Masih Alinejad, the Iranian journalist and activist Tuesday slammed The New York Times (NYT) for spreading fake news that the Iranian regime has disbanded the country’s morality police. Several media outlets including The New York Times had reported that Iran had abolished the morality police which enforces the Hijab law in the country, after months of protests triggered by the death of Mhasa Amini.
Denouncing western media outlets for disseminating misleading information, the activist claimed that media outlets such as NYT were assisting the Iranian fascist government in spreading propaganda.
“The false news spread by @nytimes claiming victory for the so-called abolition of the morality police hurts the ongoing revolution. I told @ABCNewsLive that when dictatorships like the Iranian regime are in trouble, they spread propaganda and obfuscation,” Tweeted the Iranian journalist.
The false news spread by @nytimes claiming victory for the so-called abolition of the morality police hurts the ongoing revolution.
She also shared a snippet of her interview with ABC News where she said, “We were shocked when we saw the title of New York Times saying this is a victory. What kind of victory? It was a total lie and disinformation. It was a propaganda move by the Islamic Republic. When dictators are shaken, they know how to use disinformation to mislead the rest of the world or to calm down the protesters within the society.”
The journalist, while criticising the Iranian government’s fascism and the media outlets that support it, stated that on the same day when news organizations like NYT reported that the morality police has been repealed, the Iranian government, in fact, shut down an amusement park in Tehran simply because an Iranian woman present was not wearing a veil.
Masih also asserted that the protests in Iran where people are facing guns, and jailtime are not just about the morality police, but the people want to topple the Islamic regime.
The New York Times on December 4, 2022, quoted senior Iranian official Attorney General Mohammad Javad Montazeri as confirming that Iran had abolished the morality police.
Sharing the link of its report where it quoted the Iranian official as confirming that morality police in Iran has been disbanded, NYT also Tweeted on December 4, “The decision, reported by state news outlets, appeared to be a significant victory for feminists who have sought for years to dismantle the morality police. Abolishing the force would have a major impact on Iran’s ability to police what women wear.”
The decision, reported by state news outlets, appeared to be a significant victory for feminists who have sought for years to dismantle the morality police. Abolishing the force would have a major impact on Iran’s ability to police what women wear. https://t.co/or4yqJJz54 pic.twitter.com/8nJ49ktCoa— The New York Times (@nytimes) December 4, 2022
Following this, many media outlets worldwide reported that the Iranian government has decided to abolish its morality police, a piece of news which has now been refuted by the Iranian journalist and activist Masih Alinejad.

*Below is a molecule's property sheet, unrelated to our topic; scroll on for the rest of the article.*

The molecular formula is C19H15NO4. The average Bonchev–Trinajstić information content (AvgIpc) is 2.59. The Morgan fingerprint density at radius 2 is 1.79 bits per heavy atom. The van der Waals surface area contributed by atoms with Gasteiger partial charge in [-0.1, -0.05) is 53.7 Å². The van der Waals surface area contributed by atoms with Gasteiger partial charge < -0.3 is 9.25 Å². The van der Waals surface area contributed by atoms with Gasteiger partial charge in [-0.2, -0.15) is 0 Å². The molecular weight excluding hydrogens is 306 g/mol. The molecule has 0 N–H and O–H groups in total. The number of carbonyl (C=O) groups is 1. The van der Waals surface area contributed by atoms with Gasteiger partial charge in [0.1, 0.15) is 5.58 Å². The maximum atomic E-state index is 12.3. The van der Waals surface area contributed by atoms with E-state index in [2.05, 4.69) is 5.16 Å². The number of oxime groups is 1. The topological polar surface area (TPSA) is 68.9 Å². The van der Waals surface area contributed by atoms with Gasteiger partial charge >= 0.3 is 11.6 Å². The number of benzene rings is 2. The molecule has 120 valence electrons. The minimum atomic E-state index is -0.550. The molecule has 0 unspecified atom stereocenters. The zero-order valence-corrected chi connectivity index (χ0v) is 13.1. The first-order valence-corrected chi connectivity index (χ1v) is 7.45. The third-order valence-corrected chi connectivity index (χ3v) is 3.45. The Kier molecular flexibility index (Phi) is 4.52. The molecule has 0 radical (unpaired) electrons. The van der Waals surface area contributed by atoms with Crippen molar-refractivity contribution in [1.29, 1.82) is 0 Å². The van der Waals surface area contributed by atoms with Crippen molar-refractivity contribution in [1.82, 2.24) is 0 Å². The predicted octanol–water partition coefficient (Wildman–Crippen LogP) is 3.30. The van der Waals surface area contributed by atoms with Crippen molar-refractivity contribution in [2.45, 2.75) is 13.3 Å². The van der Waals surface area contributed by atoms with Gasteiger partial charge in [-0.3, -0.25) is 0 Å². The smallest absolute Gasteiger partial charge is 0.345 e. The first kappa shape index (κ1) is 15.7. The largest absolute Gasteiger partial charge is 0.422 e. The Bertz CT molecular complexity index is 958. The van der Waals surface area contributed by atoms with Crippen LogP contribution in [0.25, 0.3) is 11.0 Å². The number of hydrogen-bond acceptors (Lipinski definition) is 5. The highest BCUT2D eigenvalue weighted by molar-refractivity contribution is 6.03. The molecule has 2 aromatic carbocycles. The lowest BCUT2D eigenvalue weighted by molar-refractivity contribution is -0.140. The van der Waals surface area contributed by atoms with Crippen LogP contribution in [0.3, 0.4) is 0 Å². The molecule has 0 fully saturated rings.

‘Morality police NOT abolished, the statement was ambiguous ‘
It was later reported by some news outlets that the official whom NYT cited as saying the morality police will be disbanded has himself rejected the claims. “No official authority in the Islamic Republic of Iran has confirmed the closure of the morality police”, stated a media report.
Iranian officials later clarified that the statement was misconstrued by media houses and that the morality police was not established by the Islamic regime’s judiciary in the first place but was a special arm of the police, hence it was up to the police to intensify or ‘reduce’ their outreach.
Update: Iran state television is reporting that the morality police has definitely NOT been removed. pic.twitter.com/uxl24v4cMt— Borzou Daragahi 🖊🗒 (@borzou) December 4, 2022
Iranian women protest against the Islamic country’s draconian law of ‘Morality police’
Notably, Iran has been witnessing widespread protests against the Islamic regime.
The protests erupted on September 16 following the death of Mhasa Amini, a 22-year-old Iranian of Kurdish descent who had been detained by morality police for allegedly violating sharia law.
According to the reports, the incident is said to have happened on September 13 when Amini, a native of Saghez, Iran, had travelled to Tehran for a pleasure trip. The woman was with her brother Kiarash at the entrance to the Shahid Haghani Expressway when the ‘Morality Police’ arrived and arrested Amini for a one-hour ‘re-education class.’
Following her death, widespread protests erupted in the Islamic nation protesting the Sharia laws and compulsory hijab for women. Women across the world supported the movement by chopping their hair and burning their headscarves.
What is the morality police which enforces the Hijab law in Iran?
The morality police, the formal name of which is Gasht-e Ershad or “Guidance Patrol”, were established in 2005 under hardline president Mahmoud Ahmadinejad, to “spread the culture of modesty and hijab.” The police squad consisted of both male and female members that patrolled the streets and public places to monitor women’s attire. The Guidance Patrol teams arrest women they think are not appropriately dressed as per Islamic rules.
The women found violating the morality codes are slapped in the face and beaten with batons on the spot and pushed into police vans. They are taken to a correctional facility or police station, where they are lectured on how to dress appropriately and are released after recording the details. The detained women are also required to destroy their ‘inappropriate’ clothes if applicable.